Editor's note: on May 8, 2019, Rear Adm. John B. Mustin, Deputy Commander of U.S. Second Fleet and Naval Surface Force Atlantic, spoke at an event hosted by New York City Council Member Eric Ulrich. The event commemorated the 100th anniversary of the first transatlantic flight and renamed a street in New York City, "US Navy Seaplane Division One Way", honoring the pilots and Navy's contribution to aviation history. The following are Rear Adm. Mustin's amended remarks in which he talks about his personal connection to the historic date. After reading, if you want to know about the history of naval aviation, go here.
It's an honor and privilege to be with you to recognize a small group of pioneer aviators who nurtured the early growth of maritime aviation. I know they'd be proud to see how naval aviation has evolved since they first slipped the surly bonds of earth, and how our nation depends on our fair service to this very day. And for me, it's a particular honor to share in this moment.
My great grandfather, Capt. Henry Mustin
, U.S. Naval Academy class of 1896, was a friend, colleague and kindred spirit of those brave men who took the flight we commemorate today. For context, John Towers is one of the aviators we celebrate today, he was designated Naval Aviator #2. Great Grandad was originally designated Naval Aviator #3 before being re-designated later as number 11 after returning to sea duty. This was truly a band of brothers, a group that lived, worked, and embraced a vision that revolutionized the world during their own time, and certainly in ours.
I never knew my Great Grandfather. For reference, I graduated from the Naval Academy nearly 100 years after he did, but family photos adorn my house and those of my relatives. Stories abound that communicate the "work hard, play hard" camaraderie shared between these men and their families. One of my favorite photos is an impressive image capturing the day still celebrated in naval aviation circles - when then-Lt. Cmdr. Henry Mustin took the first successful catapult launch off of a ship underway
That was November 5, 1915.
My grandfather, also later a career naval officer -- Naval Academy class of 1932 -- was present on the beach that day, as a four year old watching with my great grandmother and his siblings. He referred to it, when we discussed it years later, as the first "SUCCESSFUL" launch - that is, he recalled it as the day it WORKED as contrasted by the many other times when his father returned home, soaking wet but never discouraged and immediately got back to work to tweak the next plan.
My seven-year-old son, for the record, is Henry C. Mustin V and I remind him often that he has a big name for a little man.
In times of crisis, America has always relied on its best people to step forward, willing to risk and lose life and limb for an idea - the idea of America, the idea of this great country. When the call to arms came on April 6, 1917, the U.S. Fleet counted only one operating air station, 48 available aviators and students, and 54 aircraft on hand. Naval aviation expanded remarkably during the 19 months between the U.S. declaration of war with Germany and the Armistice.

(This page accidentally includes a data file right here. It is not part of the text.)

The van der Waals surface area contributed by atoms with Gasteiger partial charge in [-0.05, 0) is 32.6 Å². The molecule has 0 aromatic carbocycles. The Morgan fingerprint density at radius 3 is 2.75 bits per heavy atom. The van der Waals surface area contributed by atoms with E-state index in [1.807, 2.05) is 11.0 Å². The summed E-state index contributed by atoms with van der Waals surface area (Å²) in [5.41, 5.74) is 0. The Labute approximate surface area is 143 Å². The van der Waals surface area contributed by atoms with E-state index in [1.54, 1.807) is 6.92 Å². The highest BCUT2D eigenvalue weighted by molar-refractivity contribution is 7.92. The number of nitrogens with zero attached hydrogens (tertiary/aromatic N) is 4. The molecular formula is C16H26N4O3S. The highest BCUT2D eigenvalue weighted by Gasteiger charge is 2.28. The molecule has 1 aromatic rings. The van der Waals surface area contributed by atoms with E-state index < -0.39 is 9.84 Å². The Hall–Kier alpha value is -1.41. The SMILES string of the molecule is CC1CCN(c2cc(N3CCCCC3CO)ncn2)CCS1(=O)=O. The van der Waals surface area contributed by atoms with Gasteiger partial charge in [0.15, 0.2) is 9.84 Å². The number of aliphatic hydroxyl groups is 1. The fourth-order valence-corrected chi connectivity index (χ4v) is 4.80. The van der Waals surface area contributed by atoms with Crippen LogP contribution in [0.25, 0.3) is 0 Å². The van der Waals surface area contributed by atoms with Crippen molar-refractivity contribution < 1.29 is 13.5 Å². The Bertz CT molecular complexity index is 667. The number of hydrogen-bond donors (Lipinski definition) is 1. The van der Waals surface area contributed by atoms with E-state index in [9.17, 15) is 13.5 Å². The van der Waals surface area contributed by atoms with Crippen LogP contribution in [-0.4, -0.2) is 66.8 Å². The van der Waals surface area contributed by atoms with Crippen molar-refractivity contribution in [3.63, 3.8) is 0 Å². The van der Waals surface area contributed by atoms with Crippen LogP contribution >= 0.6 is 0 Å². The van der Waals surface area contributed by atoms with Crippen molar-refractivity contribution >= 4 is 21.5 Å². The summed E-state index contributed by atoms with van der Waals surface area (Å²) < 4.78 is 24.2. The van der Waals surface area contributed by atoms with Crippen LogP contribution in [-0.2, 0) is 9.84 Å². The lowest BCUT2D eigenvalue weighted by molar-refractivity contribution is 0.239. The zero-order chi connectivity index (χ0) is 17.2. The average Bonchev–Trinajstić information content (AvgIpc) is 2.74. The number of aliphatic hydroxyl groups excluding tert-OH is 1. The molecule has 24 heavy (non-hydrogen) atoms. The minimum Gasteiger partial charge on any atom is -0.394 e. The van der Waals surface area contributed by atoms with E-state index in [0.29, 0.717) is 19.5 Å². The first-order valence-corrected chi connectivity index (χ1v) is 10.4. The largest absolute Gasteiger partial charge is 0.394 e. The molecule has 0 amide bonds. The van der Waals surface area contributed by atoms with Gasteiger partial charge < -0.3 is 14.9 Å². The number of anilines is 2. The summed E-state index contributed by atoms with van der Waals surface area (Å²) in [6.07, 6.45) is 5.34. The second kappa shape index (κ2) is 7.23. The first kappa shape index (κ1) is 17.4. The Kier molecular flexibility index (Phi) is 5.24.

By war's end Naval aircraft flew more than three million nautical miles, and Navy and Marine Corps aviators were flying from 27 stations in Europe - two in Canada, one in the Panama Canal Zone, one in the Azores islands, and 12 in the United States. It is because of those wartime efforts, that in 1919 the Curtiss NC-type flying boats secured a place in aviation history as the first aircraft to fly across the Atlantic.
While the tools of our craft may have changed since these brave souls took flight, it's safe to say that pioneering spirit and an obsessive focus on warfighting innovation and readiness, remain a universal constant.
And your Navy continues to rise to the occasion today. At this moment, we have 53 ships at Sea, including four aircraft carriers, and two big-deck amphibious ships. In every fleet, in every corner of our globe, your Navy operates around the clock as the key strategic player in our nation's most important away game. And the transatlantic link is just as important today as it was when the brave men we celebrate today were the first to dare to fly across the Atlantic Ocean. As I speak, the Navy's newest command, of which I am the deputy commander, U.S. 2nd Fleet, is preparing to cross the Atlantic and operate in Europe for the first time. We do so because of the brave steps taken by the aviators who first flew across the Atlantic 100 years ago.
Before I close, I have a simple ask for those of you assembled here today . . . before you put your head down tonight, I ask you to remember all of our Sailors, Coast Guardsmen, Marines, Airmen and Soldiers - all of our men and women in uniform deployed around the world, working so hard, putting so much at risk, sacrificing so much so we may be here enjoying this beautiful day in New York - I ask you to keep them in your thoughts and prayers.
The Naval History and Heritage Command recently published a section dedicated to the history of the Naval Aviation Community. Click here to learn more about the warfighting spirit of our aviation trailblazers.